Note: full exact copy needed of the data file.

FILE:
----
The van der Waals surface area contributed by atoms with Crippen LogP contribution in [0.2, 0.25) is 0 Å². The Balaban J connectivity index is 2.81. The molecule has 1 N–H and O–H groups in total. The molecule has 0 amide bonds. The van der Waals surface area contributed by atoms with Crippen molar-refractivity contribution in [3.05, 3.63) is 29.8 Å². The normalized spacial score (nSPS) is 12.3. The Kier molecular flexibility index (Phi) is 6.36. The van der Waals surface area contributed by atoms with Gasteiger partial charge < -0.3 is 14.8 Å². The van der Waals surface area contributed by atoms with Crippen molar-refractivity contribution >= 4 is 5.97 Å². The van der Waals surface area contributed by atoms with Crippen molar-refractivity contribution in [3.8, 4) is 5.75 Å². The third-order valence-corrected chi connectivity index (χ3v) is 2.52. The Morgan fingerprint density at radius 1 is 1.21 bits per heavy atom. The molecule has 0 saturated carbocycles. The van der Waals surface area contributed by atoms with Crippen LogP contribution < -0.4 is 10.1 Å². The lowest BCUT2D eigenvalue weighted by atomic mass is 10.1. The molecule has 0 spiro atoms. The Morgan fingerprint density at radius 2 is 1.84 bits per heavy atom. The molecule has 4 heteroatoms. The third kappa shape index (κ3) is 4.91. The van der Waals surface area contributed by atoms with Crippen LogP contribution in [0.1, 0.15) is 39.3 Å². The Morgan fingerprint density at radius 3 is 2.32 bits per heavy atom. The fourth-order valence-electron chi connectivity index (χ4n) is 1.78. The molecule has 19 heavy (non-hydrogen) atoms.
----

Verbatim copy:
The van der Waals surface area contributed by atoms with Crippen LogP contribution in [0.2, 0.25) is 0 Å². The Balaban J connectivity index is 2.81. The molecule has 1 N–H and O–H groups in total. The molecule has 0 amide bonds. The van der Waals surface area contributed by atoms with Crippen molar-refractivity contribution in [3.05, 3.63) is 29.8 Å². The normalized spacial score (nSPS) is 12.3. The Kier molecular flexibility index (Phi) is 6.36. The van der Waals surface area contributed by atoms with Gasteiger partial charge < -0.3 is 14.8 Å². The van der Waals surface area contributed by atoms with Crippen molar-refractivity contribution >= 4 is 5.97 Å². The van der Waals surface area contributed by atoms with Crippen molar-refractivity contribution in [3.8, 4) is 5.75 Å². The third-order valence-corrected chi connectivity index (χ3v) is 2.52. The Morgan fingerprint density at radius 1 is 1.21 bits per heavy atom. The molecule has 0 saturated carbocycles. The van der Waals surface area contributed by atoms with Crippen LogP contribution < -0.4 is 10.1 Å². The lowest BCUT2D eigenvalue weighted by atomic mass is 10.1. The molecule has 0 spiro atoms. The Morgan fingerprint density at radius 2 is 1.84 bits per heavy atom. The molecule has 4 heteroatoms. The third kappa shape index (κ3) is 4.91. The van der Waals surface area contributed by atoms with Crippen LogP contribution in [0.1, 0.15) is 39.3 Å². The Morgan fingerprint density at radius 3 is 2.32 bits per heavy atom. The fourth-order valence-electron chi connectivity index (χ4n) is 1.78. The molecule has 19 heavy (non-hydrogen) atoms.